Helpless Dancer

The Endless Note

Sunday Jazz – The Nat King Cole Trio

Almost a perfect Sunday Album.

The smoky, smooth pop vocals of Nat King Cole make us tend to forget that, at heart, he was essentially a jazz performer. His piano proficiency, vocal phrasing, and utter coolness all hark back to his jazz roots which are ideally demonstrated on this album.

Listening to him as pianist and not just as a vocalist, it is easy to understand why Diana Krall rates him as her primary influence, to the extent of recording a whole album in tribute to him and his Trio.

Nobody could sing “Sweet Lorraine” like Nat and he recorded it several times, the first with his Trio in December of 1943.  After Nat evolved into more of a “singer” than a “piano player” in the 1950’s, his jazz audience clamored for more of the “old Nat”, and he obliged with the series of recordings which make up the “After Midnight” album.

During August and September of 1956, Nat invited some guest musicians in with him to re-record some of the old Nat King Cole Trio hits from the 40’s like “Sweet Lorraine”.  In this instance, the great Count Basie sideman, Harry “Sweets” Edison took the honors on his trumpet.

Included was this version of Bobby Troup’s “Route 66” unusual in the way that Nat sings “six six” and not the original “sixty six”

“Route 66” – Nat King Cole and his Trio

 

 

to buy the music of Nat King Cole click HERE

June 19, 2011 Posted by | Jazz Vocal, Old Music, Video | , , | Leave a comment

Sunday Jazz – George Shearing

Somehow the news of Sir George Shearing OBE dying on 14th February in New York from heart failure at the age of 91 had passed me by until yesterday when I noticed an obituary in a magazine.

George Shearing enjoyed an international reputation as a pianist, arranger and composer.  Equally at home on the concert stage as in jazz clubs, Shearing is recognized for inventive, orchestrated jazz. 

He has written over 300 compositions, including the classic “Lullaby of Birdland,” (words by George David Weiss) which has become a jazz standard since it’s creation in 1952, the title being a reference to Charlie “Bird” Parker and the club named after him.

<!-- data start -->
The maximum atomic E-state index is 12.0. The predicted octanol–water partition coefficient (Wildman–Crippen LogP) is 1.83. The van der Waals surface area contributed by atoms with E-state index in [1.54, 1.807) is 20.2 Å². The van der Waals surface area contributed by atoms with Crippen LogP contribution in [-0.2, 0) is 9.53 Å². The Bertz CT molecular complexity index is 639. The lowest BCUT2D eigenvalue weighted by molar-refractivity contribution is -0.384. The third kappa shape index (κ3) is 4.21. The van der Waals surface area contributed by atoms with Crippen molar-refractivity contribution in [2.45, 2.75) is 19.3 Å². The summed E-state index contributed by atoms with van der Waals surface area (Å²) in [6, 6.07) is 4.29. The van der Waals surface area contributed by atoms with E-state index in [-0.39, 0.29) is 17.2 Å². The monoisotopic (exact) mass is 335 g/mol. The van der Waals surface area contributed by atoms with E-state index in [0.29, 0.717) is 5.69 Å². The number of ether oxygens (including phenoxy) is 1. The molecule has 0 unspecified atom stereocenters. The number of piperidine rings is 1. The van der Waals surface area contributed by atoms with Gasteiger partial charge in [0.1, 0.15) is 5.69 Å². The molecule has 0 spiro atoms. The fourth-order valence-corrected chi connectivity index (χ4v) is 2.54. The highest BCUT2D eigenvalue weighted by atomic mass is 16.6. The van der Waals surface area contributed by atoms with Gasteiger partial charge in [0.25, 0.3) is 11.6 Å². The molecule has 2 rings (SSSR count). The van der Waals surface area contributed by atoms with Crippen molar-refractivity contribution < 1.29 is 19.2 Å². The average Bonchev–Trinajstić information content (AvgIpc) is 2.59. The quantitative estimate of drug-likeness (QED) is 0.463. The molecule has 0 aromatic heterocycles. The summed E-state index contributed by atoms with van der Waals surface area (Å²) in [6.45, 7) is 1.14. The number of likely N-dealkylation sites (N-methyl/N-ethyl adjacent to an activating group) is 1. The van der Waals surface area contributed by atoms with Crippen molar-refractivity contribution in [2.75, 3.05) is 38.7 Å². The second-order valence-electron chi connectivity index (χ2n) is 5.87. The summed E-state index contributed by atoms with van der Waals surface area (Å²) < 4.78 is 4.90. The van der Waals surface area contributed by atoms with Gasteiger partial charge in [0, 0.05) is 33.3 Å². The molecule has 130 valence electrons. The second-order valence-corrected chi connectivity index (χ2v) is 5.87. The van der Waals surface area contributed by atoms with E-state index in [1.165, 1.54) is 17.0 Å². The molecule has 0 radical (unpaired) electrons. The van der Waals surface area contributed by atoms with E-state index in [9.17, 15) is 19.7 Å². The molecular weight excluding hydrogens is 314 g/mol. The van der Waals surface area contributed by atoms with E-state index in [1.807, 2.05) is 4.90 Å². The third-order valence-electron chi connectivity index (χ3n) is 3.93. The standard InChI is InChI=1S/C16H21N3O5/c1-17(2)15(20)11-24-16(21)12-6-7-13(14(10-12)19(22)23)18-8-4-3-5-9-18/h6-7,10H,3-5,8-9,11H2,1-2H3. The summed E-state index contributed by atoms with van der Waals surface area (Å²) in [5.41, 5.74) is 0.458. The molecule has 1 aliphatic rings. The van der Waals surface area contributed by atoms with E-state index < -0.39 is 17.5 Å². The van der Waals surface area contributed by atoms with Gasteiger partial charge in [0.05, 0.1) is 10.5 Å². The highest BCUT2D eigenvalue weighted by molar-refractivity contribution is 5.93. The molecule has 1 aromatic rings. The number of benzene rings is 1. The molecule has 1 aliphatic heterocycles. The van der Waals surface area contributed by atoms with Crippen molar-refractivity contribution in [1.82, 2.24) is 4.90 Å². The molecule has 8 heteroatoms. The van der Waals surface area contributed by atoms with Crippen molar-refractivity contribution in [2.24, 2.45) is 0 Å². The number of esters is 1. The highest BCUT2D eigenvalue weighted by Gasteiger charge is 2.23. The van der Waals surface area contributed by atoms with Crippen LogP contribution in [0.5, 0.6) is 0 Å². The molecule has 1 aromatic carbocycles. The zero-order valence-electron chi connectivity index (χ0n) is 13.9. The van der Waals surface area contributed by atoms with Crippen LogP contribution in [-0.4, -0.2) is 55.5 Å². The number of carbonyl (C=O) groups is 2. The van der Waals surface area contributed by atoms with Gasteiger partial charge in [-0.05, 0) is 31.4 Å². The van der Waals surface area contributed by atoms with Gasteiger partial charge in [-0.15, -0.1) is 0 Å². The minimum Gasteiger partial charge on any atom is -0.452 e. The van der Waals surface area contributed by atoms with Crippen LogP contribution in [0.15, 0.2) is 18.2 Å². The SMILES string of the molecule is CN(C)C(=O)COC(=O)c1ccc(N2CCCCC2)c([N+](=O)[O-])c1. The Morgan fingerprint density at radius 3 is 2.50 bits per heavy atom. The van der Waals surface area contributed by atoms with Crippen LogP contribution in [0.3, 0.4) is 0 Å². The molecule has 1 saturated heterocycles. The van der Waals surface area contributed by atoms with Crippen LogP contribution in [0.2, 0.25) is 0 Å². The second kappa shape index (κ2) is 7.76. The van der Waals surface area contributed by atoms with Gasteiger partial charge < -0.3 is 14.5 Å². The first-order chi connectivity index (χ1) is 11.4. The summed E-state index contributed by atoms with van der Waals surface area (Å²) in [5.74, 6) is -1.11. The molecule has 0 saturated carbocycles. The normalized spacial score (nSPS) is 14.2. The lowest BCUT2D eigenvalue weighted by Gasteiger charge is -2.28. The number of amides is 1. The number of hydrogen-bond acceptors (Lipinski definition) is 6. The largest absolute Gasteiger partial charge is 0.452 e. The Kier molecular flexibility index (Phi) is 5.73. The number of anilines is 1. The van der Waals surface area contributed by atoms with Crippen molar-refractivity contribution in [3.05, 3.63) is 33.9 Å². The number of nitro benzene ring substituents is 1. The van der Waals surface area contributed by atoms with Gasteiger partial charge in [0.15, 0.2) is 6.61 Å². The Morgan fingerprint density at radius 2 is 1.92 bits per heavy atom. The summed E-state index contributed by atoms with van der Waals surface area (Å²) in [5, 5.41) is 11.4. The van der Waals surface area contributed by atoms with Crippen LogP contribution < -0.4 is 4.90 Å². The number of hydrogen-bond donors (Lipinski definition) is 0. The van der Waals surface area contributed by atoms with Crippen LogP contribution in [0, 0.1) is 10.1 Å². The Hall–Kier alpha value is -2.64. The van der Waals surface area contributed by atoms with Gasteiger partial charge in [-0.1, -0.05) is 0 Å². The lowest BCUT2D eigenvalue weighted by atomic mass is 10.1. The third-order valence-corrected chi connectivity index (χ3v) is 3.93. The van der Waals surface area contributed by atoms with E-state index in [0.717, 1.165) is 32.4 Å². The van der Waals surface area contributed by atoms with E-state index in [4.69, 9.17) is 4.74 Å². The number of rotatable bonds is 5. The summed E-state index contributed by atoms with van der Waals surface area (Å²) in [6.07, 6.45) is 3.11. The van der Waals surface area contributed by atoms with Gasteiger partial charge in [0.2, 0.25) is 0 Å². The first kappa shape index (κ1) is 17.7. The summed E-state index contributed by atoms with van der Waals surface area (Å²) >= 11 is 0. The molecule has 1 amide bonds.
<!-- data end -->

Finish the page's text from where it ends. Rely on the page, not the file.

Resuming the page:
Oh, lullaby of birdland, that’s what I
Always hear when you sigh,
Never in my wordland could there be ways to reveal
in a phrase how I feel
Have you ever heard two turtle doves
Bill and coo, when they love?
That’s the kind of magic music we make with our lips
When we kiss
And there’s a weepy old willow
He really knows how to cry,
That’s how I’d cry in my pillow
If you should tell me farewell and goodbye
Lullaby of birdland whisper low
Kiss me sweet, and we’ll go
Flying high in birdland, high in the sky up above
All because we’re in love

Born in 1919 in the Battersea area of London he moved to the US in 1942 to seek out a career in jazz and became well-known and respected over a period of time, however, it was 1949 when he formed a quintet to record “September in the Rain” for MGM.  The record was an overnight success and sold 900,000 copies. 

His U.S. reputation was permanently established when he was booked into Birdland, the legendary jazz spot in New York.  Since then, he has become one of the country’s most popular performing and recording artist.

For a full biography click HERE

Click HERE for a full obituary as published in The Guardian.

My own tribute comes from two tracks from my favourite albums featuring him.

First up is his brilliant album recorded in 1959 with the great Peggy Lee

“Don’t Ever Leave Me” – Peggy Lee & George Shearing

Don’t ever leave me, now that you’re here
Here is where you belong
Everything seems so right, when you’re near
When you’re away, it’s all wrong

I’m so dependent when I need comfort
I always run to you
Don’t ever leave me, ’cause if you do
I’ll have no one to run to

I’m so dependent when I need comfort
I always run to you
Don’t ever leave me, ’cause if you do
I’ll have no one to run to

Next up is Shearing’s 1961 recording “Nat King Cole Sings/George Shearing Plays”

“Pick Yourself Up” – Nat King Cole & George Shearing

Pick yourself up…
Take a deep breath…
Dust yourself off
And start all over again.

Nothing’s impossible, I have found
For when my chin is on the ground.
I pick myself up,
Dust myself off
And start all over again.

Don’t lose your confidence
If you slip
Be grateful for a pleasant trip
And pick yourself up,
Dust yourself off
And start all over again.

Work like a soul inspired
Until the battle of the day is won.
You may be sick and tired,
But you’ll be a man, my son.

Will you remember the famous men
Who had to fall to rise again
They picked themselves up
Dust themselves off
And start’d all over again.

~interlude~

Work like a soul inspired
Till the battle of the day is won.
You may be sick and tired,
But you’ll be a man, my son.

Will you remember the famous men
Who had to fall to rise again?
So take a deep breath…
Pick yourself up…
Dust yourself off
And start all over again.

To buy the music of George Shearing click HERE

March 13, 2011 Posted by | Jazz, Jazz Vocal, New News, Old Music, Uncategorized, Video | , , , | Leave a comment

   

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